rule of 78s
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Rule of 78
rule of 78s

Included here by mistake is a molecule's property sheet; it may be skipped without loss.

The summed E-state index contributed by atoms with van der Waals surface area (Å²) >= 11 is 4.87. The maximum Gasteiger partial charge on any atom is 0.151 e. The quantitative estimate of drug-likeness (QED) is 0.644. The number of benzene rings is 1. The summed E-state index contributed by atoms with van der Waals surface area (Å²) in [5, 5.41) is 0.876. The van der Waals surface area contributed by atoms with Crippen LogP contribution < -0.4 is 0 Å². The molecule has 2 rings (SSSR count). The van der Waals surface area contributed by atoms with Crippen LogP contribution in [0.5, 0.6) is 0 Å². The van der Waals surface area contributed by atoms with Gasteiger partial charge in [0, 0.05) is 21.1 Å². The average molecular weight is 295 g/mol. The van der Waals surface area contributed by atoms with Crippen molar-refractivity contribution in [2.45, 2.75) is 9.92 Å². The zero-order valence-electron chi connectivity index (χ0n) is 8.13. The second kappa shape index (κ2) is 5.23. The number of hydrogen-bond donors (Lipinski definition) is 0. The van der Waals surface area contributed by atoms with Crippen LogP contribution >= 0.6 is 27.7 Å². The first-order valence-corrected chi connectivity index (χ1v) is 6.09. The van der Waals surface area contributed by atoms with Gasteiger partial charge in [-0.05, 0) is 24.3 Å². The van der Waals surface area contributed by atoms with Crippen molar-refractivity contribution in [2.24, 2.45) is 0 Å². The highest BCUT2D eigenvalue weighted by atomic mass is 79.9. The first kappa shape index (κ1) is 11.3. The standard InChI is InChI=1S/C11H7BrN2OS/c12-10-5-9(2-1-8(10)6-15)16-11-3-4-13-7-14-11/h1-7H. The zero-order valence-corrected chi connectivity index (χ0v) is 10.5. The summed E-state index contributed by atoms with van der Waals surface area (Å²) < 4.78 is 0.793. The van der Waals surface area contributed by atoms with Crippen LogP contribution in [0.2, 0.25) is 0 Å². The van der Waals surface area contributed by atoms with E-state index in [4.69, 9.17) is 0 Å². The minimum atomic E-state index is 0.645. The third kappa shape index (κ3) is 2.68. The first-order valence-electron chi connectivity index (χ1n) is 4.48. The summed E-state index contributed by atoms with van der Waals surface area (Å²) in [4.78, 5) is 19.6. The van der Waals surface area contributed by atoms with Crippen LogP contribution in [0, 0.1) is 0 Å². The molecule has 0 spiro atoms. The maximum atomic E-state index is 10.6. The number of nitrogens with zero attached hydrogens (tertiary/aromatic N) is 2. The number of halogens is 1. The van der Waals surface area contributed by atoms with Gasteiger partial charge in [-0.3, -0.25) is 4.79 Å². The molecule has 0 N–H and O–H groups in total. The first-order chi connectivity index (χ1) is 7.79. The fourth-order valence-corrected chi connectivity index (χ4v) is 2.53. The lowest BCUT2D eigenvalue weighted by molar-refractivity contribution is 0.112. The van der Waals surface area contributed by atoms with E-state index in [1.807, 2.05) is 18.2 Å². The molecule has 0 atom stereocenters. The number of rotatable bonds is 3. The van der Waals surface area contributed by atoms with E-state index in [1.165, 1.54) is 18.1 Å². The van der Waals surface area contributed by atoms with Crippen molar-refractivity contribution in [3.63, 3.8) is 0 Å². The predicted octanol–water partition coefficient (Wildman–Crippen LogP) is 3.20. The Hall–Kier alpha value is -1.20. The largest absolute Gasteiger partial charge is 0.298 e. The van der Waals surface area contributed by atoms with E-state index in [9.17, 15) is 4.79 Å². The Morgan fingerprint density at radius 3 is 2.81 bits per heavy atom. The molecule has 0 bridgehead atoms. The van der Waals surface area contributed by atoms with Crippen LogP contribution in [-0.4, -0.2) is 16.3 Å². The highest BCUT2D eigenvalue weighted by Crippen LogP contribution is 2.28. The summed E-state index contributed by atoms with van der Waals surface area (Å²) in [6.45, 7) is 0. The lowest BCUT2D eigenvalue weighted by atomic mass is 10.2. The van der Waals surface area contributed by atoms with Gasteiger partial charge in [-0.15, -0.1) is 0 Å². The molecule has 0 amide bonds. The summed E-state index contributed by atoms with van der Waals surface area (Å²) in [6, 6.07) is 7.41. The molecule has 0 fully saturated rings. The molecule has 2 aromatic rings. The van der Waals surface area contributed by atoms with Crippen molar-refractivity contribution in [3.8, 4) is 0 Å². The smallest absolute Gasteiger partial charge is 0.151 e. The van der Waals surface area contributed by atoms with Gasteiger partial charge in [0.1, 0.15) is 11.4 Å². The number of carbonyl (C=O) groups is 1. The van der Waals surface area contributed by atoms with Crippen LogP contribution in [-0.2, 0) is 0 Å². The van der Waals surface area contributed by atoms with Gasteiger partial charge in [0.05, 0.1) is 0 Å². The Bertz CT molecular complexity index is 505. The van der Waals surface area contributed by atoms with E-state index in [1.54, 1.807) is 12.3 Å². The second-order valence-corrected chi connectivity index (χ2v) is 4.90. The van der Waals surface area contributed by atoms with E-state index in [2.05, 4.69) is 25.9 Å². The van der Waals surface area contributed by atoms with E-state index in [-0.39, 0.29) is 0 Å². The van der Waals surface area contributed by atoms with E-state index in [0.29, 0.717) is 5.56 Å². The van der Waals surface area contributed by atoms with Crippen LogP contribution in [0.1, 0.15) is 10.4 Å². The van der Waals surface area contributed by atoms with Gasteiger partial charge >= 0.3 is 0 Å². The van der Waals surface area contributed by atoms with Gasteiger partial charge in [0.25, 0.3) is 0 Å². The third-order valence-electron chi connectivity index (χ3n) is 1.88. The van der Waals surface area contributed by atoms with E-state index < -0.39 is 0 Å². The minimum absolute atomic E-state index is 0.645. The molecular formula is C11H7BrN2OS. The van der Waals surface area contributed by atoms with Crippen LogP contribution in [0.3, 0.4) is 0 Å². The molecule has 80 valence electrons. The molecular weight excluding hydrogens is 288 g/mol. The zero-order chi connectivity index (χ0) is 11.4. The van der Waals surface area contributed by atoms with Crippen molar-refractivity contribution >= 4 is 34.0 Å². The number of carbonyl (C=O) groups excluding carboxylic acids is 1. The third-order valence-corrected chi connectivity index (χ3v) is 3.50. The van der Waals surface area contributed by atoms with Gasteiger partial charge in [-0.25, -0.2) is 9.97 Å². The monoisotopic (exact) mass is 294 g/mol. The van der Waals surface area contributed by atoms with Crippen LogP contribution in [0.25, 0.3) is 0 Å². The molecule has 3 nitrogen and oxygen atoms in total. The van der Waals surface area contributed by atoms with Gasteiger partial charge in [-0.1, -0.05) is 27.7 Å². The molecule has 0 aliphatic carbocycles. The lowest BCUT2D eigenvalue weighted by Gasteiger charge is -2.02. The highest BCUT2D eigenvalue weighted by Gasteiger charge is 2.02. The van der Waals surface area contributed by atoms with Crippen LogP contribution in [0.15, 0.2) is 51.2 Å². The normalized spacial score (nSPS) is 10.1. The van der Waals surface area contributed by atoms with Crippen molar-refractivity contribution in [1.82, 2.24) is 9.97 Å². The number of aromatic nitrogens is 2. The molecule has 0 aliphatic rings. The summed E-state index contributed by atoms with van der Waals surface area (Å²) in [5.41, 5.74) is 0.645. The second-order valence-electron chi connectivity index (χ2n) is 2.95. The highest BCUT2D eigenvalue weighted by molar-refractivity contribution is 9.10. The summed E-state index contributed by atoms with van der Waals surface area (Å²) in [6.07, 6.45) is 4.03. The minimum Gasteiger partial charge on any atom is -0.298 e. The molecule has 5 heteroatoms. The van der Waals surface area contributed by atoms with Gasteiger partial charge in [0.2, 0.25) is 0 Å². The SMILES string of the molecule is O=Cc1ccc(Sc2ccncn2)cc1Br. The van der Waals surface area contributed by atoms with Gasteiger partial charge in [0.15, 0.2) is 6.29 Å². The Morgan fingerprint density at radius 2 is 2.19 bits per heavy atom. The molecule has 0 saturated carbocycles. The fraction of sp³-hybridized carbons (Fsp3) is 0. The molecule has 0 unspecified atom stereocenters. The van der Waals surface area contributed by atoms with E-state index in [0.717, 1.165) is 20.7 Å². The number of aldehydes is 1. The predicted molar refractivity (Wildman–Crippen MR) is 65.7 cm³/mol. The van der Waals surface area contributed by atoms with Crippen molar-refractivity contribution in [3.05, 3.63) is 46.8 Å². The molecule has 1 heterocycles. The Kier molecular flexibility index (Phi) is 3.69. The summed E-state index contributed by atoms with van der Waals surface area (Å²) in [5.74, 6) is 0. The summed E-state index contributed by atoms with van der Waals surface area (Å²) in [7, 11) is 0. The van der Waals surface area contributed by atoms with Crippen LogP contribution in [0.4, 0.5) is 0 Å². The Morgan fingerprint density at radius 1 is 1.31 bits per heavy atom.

A method for computing the refund due when a borrower wants to pay off an add-on interest loan at an earlier time than the maturity date. The reason there would be any refund at all is because all the interest is calculated up front, for the entire loan, and then paid in equal monthly installments. If the loan is repaid early, some portion of the interest has not been earned, but it has already been paid. Use of the rule of 78s results in the lender “earning” more of the interest than one might otherwise think. To calculate, you need to use a fraction that changes every month. For the first month,the numerator (top number) is the number of months remaining in the loan. The denominator (bottom number) is the sum of the digits for the number of months of the original loan.If the loan is for 1 year, then you add 1+ 2 + 3 + 4 + … + 11 + 12 = 78. For the first month, with 12 months remaining in the loan, the fraction is 12/78. According to the method, 12/78 of the interest has been earned in the first month, or 15.38 percent.You might think that only 1/12 of the interest—8.33 percent—has been earned,since only one month has passed,but that's the way the rule of 78s works— to the lender's advantage. The next month, you change the numerator by adding the number of remaining months (11) to last month's numerator of 12.The numerator is then 11 + 12 = 23, so 23/78 of the interest has been earned, or 29.48 percent. For month 3, the numerator is 10 + 23, and so on.